Unfortunately due to insurance and safety concerns (the greenhouse is made of untempered glass), we were unable to move forward with the program, but have not given up on the ideas at the heart of it.


Community Studio Exhibition

October was a busy month for us. Not only were we working on the Grant Career greenhouse project, but we were also finishing Community Studio and preparing for our inaugural exhibition of Community Studio artwork at the Empower Youth Ranch. Our exhibition coincided with Empower Youth’s Ribbon Cutting event celebrating the completion of their packing facility, Peachie’s Place. My notebook from this time is full of schedules and to-do lists (pictured below), but we were able to pull of an excellent exhibition thanks to our assistant curators: a group of our former interns. It was an exhausting process but we were so proud of the results. Take a tour of the 2017 Community Studio Exhibition here.


Conversations at MVNU

In mid-November, just a few weeks after the Community Studio exhibition, Hillary and I had the pleasure of speaking at her alma mater, Mount Vernon Nazarene University in Mount Vernon, OH (learn more about our visit and watch the talk). It was an incredibly enriching experience and we especially enjoyed our conversations with students and faculty.

Looking back at my notebook from our visit, I am reminded of two conversations of particular importance. The first was with Sabrina Schirtzinger, an OSU extension educator and one of the founders of the Knox County Gleaning Club.I first learned of the club’s efforts at the Farm Science Review when I attended a talk given by Sabrina on the topic of gleaning. Gleaning is the act of collecting leftover produce from farms, gardens, and markets where it would otherwise go to waste, and sharing it with food-insecure families. Hillary and I are fascinated by this innovative approach to reducing food-insecurity, and after hearing Sabrina talk about the success of the Knox County Gleaning Club, we wanted to learn more about how we could start our own club in Bethel. Sabrina was very kind to take time out of her busy schedule to meet with us in a Mount Vernon Panera, and we learned so much from our conversation. We plan to continue and open dialogue with Sabrina and the Knox County Gleaning Club, and we hope to organize a similar effort in Bethel someday.Finally, we were so grateful for the chance to meet with Dr. Matt Price of the MVNU Intercultural Studies Program. Our conversation in which he shared some of his wisdom and experience in community organizing in Appalachia was just what we needed to remind us of our goals and set us back on track energized and refreshed.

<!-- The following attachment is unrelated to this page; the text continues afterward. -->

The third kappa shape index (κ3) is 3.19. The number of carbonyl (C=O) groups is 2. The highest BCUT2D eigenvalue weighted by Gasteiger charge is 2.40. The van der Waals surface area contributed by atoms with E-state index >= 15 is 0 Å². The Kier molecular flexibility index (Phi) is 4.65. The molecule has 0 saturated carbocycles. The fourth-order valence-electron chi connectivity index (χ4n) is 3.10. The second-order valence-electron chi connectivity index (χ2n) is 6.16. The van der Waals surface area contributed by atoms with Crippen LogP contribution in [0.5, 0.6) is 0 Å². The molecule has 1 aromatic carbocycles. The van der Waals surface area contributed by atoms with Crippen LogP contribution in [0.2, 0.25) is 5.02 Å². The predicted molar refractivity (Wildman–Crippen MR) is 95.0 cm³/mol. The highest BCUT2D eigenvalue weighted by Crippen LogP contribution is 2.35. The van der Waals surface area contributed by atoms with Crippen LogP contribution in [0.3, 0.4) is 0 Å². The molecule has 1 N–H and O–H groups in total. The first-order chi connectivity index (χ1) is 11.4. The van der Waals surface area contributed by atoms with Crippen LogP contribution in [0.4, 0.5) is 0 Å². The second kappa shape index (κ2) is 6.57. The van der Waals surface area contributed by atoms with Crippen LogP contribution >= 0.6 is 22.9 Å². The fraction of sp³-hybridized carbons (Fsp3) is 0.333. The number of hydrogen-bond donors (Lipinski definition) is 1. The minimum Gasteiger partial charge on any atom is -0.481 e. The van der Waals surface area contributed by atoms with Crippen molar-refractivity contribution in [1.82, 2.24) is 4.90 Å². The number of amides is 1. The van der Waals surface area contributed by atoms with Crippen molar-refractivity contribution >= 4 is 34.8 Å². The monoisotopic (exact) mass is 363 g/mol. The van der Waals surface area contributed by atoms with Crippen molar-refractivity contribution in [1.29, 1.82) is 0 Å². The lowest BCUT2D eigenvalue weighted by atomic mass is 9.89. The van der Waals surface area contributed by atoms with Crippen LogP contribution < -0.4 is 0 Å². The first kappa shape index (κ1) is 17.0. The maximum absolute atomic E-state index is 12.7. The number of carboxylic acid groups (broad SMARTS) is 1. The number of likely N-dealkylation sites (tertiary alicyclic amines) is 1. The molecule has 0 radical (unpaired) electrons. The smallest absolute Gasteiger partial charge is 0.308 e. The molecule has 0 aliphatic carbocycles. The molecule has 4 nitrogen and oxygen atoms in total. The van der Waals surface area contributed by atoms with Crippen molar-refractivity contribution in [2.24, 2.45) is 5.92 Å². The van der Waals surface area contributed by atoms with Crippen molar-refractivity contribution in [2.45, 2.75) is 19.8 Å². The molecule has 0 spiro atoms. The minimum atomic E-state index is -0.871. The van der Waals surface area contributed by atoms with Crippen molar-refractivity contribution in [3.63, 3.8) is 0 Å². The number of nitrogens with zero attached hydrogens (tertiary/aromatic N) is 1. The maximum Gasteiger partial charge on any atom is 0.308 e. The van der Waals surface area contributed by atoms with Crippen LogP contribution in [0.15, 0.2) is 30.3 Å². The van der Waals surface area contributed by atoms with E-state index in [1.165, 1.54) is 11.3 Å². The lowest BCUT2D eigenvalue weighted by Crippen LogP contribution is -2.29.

Stay tuned for Francesca’s Notebook Part 2 to learn more about what we’ve been doing from November to now!

Posted by:SOIL SERIES: A Social Drawing

SOIL SERIES: A Social Drawing was a process of serial socially engaged research facilitated by artists Francesca Fiore and Hillary Wagner in collaboration with the rural community of Bethel in Appalachian Ohio. From 2017 to 2019 SOIL SERIES took many forms including conversations, public programs, projects, and collective imagining. A drawing in the most expansive sense, SOIL SERIES was an exercise in relational mark-making. By creating the conditions for new conversations and possibilities around artmaking, the public, and social imagination, SOIL SERIES proposed social drawing as the generative engine for community-initiated action.